Eventually, you'll want to "break out of the box" in order to free up
your playing across the guitar fretboard. This lesson will help you to
build a full-neck roadmap for major pentatonic in any key. This is
being able to improvise freely and fluidly, no matter where you find
yourself on the neck.
As memorising patterns can get pretty dull, we're going to jam our way
gradually through different major pentatonic patterns until we have a
roadmap for the scale. Not only will this help you memorise the
patterns, it'll also train your ear to develop hooks and phrases that
sound good and give you physical confidence in navigating the scale.
Start with the video below and then scroll down
for more backing tracks, diagrams and useful exercises...
Tip: Youtube has a tempo change function if you click on the cog right about here ^
Now try it in the key of E
As you change keys, the sequence of patterns remains the same, but
obviously we move to a different root
Major Pentatonic - All Positions
If you take the intervals of the scale and lay them across
the 6th string, you get five
positions around which to build five box patterns. Some
people call it the five modes of the scale.
The idea is, you learn each position box and then merge them into one
large pattern. The video above guided you through this process
for C major pentatonic...
Let's look at each position one by one. Each has a unique pattern (you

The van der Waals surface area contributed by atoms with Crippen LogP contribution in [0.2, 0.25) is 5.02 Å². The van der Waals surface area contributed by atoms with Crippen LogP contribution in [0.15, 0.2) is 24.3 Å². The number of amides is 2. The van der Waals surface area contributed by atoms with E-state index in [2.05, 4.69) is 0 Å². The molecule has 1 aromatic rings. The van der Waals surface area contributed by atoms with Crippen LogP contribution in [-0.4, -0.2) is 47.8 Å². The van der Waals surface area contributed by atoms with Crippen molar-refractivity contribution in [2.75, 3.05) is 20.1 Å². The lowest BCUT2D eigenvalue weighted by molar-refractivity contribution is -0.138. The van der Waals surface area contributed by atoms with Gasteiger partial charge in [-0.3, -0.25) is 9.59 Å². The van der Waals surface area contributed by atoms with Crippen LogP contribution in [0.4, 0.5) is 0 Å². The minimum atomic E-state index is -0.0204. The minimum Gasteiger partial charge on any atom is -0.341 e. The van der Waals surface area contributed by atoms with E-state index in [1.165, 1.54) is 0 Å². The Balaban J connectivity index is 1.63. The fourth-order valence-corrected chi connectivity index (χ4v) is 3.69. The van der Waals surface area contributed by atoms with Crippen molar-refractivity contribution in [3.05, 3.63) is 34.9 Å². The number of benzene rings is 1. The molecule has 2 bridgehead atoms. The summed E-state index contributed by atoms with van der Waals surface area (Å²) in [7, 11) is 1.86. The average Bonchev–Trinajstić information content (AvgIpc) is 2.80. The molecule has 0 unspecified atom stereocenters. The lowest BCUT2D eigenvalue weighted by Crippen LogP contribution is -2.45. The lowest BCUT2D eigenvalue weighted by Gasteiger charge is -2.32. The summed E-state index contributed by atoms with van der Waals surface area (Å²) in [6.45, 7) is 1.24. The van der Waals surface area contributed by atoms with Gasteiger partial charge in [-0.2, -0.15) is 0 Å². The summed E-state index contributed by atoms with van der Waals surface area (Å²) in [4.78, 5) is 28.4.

could also see them as scale shapes) to help you memorise them.
Remember, the 1
note is your root,
so if you can memorise its place within each pattern it'll help you
your bearings in any key. Can you see how each pattern links to the
next/previous? There's always some overlap...
So, whichever position you start on, you should know which position preceeds and proceeds from it.
In the video I showed you some wider, horizontal patterns that spanned
a few positions. With major pentatonic, the two most convenient in
terms of fingering are as follows...
The red marker shows you where that 1st box pattern is in relation to
the wide pattern.
Notice this pattern starts on that familiar 6th string root.
Major Pentatonic Backing Tracks
As mentioned, here are some backing tracks to try out in different
keys, including the C and E major tracks used in the guided jam videos.
Here's your chance to put into practice the large roadmap you built up
in the guided jams.
These exercises will get you moving through patterns like a pro. These
are just examples of exercises you can easily create yourself, even on
the fly, once you're confident with playing through the individual
positions. Suggested fingering in blue.
Even with just half an hour per day devoted to exploring these
patterns, whether jamming over a backing track or using a metronome,
you'll be surprised at how quickly your confidence grows with
improvising major pentatonic.
You may not yet realise it, but by mastering these major pentatonic
patterns, you'll also have minor
pentatonic covered, as it uses exactly the same pattern sequence, just
in a relative position (it starts on the 6 of major
pentatonic). More on that later!